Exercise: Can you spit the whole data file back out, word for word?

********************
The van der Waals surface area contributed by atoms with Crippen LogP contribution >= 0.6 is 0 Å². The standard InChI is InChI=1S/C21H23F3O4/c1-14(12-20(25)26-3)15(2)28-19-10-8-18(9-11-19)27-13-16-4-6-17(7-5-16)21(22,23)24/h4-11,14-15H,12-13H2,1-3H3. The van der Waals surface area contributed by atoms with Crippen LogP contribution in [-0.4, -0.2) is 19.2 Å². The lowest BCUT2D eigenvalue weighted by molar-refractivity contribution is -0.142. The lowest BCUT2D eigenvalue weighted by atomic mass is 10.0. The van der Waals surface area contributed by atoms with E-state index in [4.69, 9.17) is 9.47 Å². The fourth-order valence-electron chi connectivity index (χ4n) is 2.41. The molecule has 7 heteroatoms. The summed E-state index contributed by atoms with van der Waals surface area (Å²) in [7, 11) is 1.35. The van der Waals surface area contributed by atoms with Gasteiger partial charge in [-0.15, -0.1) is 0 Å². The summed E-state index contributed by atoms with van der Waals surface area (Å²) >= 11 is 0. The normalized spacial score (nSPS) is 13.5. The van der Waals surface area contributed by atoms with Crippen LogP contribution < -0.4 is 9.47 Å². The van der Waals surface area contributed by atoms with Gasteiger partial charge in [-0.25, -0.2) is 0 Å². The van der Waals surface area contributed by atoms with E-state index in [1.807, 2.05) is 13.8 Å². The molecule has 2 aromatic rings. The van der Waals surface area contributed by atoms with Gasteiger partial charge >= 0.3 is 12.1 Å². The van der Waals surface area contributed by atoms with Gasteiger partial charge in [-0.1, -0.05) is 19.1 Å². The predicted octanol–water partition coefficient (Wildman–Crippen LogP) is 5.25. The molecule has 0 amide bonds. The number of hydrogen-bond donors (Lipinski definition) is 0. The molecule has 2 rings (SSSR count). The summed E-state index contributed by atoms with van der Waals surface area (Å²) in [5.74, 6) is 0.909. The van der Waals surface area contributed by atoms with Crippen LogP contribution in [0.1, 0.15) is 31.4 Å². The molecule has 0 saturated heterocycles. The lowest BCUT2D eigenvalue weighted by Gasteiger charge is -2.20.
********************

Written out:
The van der Waals surface area contributed by atoms with Crippen LogP contribution >= 0.6 is 0 Å². The standard InChI is InChI=1S/C21H23F3O4/c1-14(12-20(25)26-3)15(2)28-19-10-8-18(9-11-19)27-13-16-4-6-17(7-5-16)21(22,23)24/h4-11,14-15H,12-13H2,1-3H3. The van der Waals surface area contributed by atoms with Crippen LogP contribution in [-0.4, -0.2) is 19.2 Å². The lowest BCUT2D eigenvalue weighted by molar-refractivity contribution is -0.142. The lowest BCUT2D eigenvalue weighted by atomic mass is 10.0. The van der Waals surface area contributed by atoms with E-state index in [4.69, 9.17) is 9.47 Å². The fourth-order valence-electron chi connectivity index (χ4n) is 2.41. The molecule has 7 heteroatoms. The summed E-state index contributed by atoms with van der Waals surface area (Å²) in [7, 11) is 1.35. The van der Waals surface area contributed by atoms with Gasteiger partial charge in [-0.15, -0.1) is 0 Å². The summed E-state index contributed by atoms with van der Waals surface area (Å²) >= 11 is 0. The normalized spacial score (nSPS) is 13.5. The van der Waals surface area contributed by atoms with Crippen LogP contribution < -0.4 is 9.47 Å². The van der Waals surface area contributed by atoms with Gasteiger partial charge in [-0.25, -0.2) is 0 Å². The van der Waals surface area contributed by atoms with E-state index in [1.807, 2.05) is 13.8 Å². The molecule has 2 aromatic rings. The van der Waals surface area contributed by atoms with Gasteiger partial charge >= 0.3 is 12.1 Å². The van der Waals surface area contributed by atoms with Gasteiger partial charge in [-0.1, -0.05) is 19.1 Å². The predicted octanol–water partition coefficient (Wildman–Crippen LogP) is 5.25. The molecule has 0 amide bonds. The number of hydrogen-bond donors (Lipinski definition) is 0. The molecule has 2 rings (SSSR count). The summed E-state index contributed by atoms with van der Waals surface area (Å²) in [5.74, 6) is 0.909. The van der Waals surface area contributed by atoms with Crippen LogP contribution in [0.1, 0.15) is 31.4 Å². The molecule has 0 saturated heterocycles. The lowest BCUT2D eigenvalue weighted by Gasteiger charge is -2.20.